|William Weldon Watson|
|Born||14 September 1899 |
William Weldon Watson IV (14 September 1899 in Eveleth, Minnesota – 3 August 1992 in Hamden, Connecticut) was a physicist specializing in isotope separation and a contributor to the development of the atomic bomb.
Watson grew up in La Grange, Illinois. He received his B.S. in 1920, his M.S. in 1922, and his Ph.D. in 1924 from the University of Chicago, where he became a member of the faculty in 1924. He was a Guggenheim Fellow for the academic year 1928–1929. In 1929 he became an assistant professor at Yale University. Prior to 1940 Watson did research on molecular structures and spectra. Beginning in 1940 and for the remainder of his career, he studied isotope separation. By 1943 his research at Yale was part of the Manhattan Project. In 1943 Watson took a leave of absence from Yale to become one of the division directors under Arthur Compton at the Metallurgical Laboratory of the University of Chicago. In September 1945 Watson returned to Yale. In 1946 he became one of the five trustees of the U.S. Federal Government's laboratory that became Brookhaven National Laboratory in 1947. He was the chair of Yale's physics department from 1940 to 1961, when he resigned as chair but continued to be a professor. He retired as professor emeritus in 1968.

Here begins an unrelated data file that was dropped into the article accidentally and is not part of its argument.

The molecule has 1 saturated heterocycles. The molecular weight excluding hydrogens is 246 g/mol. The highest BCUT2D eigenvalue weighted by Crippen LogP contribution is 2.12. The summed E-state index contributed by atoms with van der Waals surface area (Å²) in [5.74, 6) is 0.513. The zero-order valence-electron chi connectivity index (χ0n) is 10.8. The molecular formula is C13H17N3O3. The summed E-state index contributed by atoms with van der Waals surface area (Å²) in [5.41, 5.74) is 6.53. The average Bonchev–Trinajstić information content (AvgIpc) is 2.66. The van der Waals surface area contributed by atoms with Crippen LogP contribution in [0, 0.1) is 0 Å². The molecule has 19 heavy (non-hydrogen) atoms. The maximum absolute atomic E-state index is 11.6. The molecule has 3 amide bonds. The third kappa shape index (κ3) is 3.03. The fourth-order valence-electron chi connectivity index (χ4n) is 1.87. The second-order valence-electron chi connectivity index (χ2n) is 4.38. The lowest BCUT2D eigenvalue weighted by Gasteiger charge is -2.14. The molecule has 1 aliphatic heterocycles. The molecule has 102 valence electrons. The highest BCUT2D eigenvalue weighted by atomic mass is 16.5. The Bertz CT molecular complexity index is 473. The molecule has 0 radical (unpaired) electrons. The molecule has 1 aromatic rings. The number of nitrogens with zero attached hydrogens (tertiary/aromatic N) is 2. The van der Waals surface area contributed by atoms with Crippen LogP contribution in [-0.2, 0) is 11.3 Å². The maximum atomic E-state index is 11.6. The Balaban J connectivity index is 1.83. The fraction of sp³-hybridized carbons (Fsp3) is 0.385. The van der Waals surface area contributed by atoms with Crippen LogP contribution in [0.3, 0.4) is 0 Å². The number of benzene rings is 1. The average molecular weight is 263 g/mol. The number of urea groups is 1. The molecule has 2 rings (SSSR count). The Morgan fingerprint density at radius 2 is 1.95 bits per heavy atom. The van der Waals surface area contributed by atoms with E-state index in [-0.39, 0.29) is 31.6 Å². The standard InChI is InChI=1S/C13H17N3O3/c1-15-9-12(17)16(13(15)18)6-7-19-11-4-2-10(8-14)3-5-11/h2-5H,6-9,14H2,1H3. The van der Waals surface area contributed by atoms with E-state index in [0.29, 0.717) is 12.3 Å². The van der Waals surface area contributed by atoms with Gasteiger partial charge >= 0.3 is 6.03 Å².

- "William Watson, 92, Physicist Who Helped Develop Atomic Bomb". NY Times. 6 August 1992.
- "Collection: William Weldon Watson Papers | Archives at Yale". archives.yale.edu. Retrieved 2020-08-31.
- Watson, James D. (2010). Avoid Boring People. p. 4. ISBN 9780375727146.
- CSHL Archive Repository, Letter from William Weldon Watson to James D. Watson